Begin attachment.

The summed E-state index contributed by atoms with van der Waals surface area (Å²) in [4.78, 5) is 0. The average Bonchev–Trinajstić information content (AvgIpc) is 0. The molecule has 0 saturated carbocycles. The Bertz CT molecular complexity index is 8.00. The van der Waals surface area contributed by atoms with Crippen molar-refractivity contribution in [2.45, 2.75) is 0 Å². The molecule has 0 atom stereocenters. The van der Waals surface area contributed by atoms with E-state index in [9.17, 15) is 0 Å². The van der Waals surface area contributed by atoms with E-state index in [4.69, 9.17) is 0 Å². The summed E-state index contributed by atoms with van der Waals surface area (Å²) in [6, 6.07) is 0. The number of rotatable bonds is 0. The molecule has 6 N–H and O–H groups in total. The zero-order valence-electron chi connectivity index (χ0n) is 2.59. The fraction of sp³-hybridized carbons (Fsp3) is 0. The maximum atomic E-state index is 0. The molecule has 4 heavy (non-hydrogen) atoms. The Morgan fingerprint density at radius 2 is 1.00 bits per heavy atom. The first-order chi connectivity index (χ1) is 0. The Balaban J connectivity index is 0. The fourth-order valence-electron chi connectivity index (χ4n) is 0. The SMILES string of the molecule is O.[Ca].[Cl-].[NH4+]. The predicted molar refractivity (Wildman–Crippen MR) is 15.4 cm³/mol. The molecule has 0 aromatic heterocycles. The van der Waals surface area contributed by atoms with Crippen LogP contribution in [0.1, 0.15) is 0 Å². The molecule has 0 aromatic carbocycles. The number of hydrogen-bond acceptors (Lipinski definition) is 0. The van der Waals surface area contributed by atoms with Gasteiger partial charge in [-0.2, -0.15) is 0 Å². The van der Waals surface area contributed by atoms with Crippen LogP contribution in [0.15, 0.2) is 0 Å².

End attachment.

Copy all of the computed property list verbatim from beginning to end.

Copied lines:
The summed E-state index contributed by atoms with van der Waals surface area (Å²) in [4.78, 5) is 0. The average Bonchev–Trinajstić information content (AvgIpc) is 0. The molecule has 0 saturated carbocycles. The Bertz CT molecular complexity index is 8.00. The van der Waals surface area contributed by atoms with Crippen molar-refractivity contribution in [2.45, 2.75) is 0 Å². The molecule has 0 atom stereocenters. The van der Waals surface area contributed by atoms with E-state index in [9.17, 15) is 0 Å². The van der Waals surface area contributed by atoms with E-state index in [4.69, 9.17) is 0 Å². The summed E-state index contributed by atoms with van der Waals surface area (Å²) in [6, 6.07) is 0. The number of rotatable bonds is 0. The molecule has 6 N–H and O–H groups in total. The zero-order valence-electron chi connectivity index (χ0n) is 2.59. The fraction of sp³-hybridized carbons (Fsp3) is 0. The maximum atomic E-state index is 0. The molecule has 4 heavy (non-hydrogen) atoms. The Morgan fingerprint density at radius 2 is 1.00 bits per heavy atom. The first-order chi connectivity index (χ1) is 0. The Balaban J connectivity index is 0. The fourth-order valence-electron chi connectivity index (χ4n) is 0. The SMILES string of the molecule is O.[Ca].[Cl-].[NH4+]. The predicted molar refractivity (Wildman–Crippen MR) is 15.4 cm³/mol. The molecule has 0 aromatic heterocycles. The van der Waals surface area contributed by atoms with Crippen LogP contribution in [0.1, 0.15) is 0 Å². The molecule has 0 aromatic carbocycles. The number of hydrogen-bond acceptors (Lipinski definition) is 0. The van der Waals surface area contributed by atoms with Gasteiger partial charge in [-0.2, -0.15) is 0 Å². The van der Waals surface area contributed by atoms with Crippen LogP contribution in [0.15, 0.2) is 0 Å².